U.K. Weighs Trimming $24 Billion RBS Stake After Earnings
(Bloomberg) -- The British government is considering a partial sell-down of its Royal Bank of Scotland Group Plc stake in the immediate aftermath of its annual results next week, people with knowledge of the matter said.
There is no final certainty over timing and size, the people said, declining to be identified as the details are private. The shares may have to be offered at a discount to reflect the uncertainty hanging over Brexit, and a sale is ultimately dependent on market conditions, they said.
During the financial crisis, the U.K. government injected 45.5 billion pounds ($59 billion) into RBS, the biggest banking bailout in the world at the time. The state currently owns just over 62 percent, valuing its holding at about 18.4 billion pounds ($24 billion). It plans to exit its shareholding by 2024.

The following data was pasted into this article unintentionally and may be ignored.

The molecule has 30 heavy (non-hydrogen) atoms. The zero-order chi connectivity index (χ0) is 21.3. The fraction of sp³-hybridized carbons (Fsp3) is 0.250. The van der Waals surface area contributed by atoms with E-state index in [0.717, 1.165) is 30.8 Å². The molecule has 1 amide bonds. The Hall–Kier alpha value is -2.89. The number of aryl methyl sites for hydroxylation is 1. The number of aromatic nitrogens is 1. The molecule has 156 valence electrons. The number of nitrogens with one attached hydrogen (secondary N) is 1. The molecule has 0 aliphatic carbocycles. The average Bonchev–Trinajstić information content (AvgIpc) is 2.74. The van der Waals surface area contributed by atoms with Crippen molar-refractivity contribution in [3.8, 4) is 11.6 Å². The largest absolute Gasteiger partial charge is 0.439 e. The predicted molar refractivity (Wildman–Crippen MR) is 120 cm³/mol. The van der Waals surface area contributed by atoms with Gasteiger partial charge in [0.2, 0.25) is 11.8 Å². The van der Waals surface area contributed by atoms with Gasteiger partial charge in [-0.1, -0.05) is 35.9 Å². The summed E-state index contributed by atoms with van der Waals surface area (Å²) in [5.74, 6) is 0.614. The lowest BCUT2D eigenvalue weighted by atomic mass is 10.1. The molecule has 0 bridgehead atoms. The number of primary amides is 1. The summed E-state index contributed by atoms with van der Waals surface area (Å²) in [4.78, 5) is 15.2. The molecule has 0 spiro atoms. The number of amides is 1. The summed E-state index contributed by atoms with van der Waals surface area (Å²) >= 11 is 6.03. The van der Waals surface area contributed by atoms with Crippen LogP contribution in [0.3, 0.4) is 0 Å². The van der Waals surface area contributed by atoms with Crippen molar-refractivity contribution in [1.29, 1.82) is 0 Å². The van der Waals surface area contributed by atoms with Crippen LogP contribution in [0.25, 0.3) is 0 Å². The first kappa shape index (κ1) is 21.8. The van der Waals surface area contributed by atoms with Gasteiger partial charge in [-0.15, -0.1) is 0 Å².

Spokespeople for the government and RBS declined to comment.
“The timing of any future share sales is highly uncertain and entirely in the hands of the Treasury,” Chairman Howard Davies said at a shareholders’ meeting in Edinburgh on Wednesday.
At the meeting, RBS shareholders approved a plan that would see the bank acquire up to 5 percent of its shares when the government sells, in what it has called a “directed buyback.”
The bank is due to reports its results on Feb. 15. Shares in RBS closed down 3.9 percent Thursday at 240 pence.
A share sale at the moment would mark the cheapest price at which the U.K. has sold the bank’s stock. The first tranche of the government sell-down in 2015 achieved a price of 330 pence.
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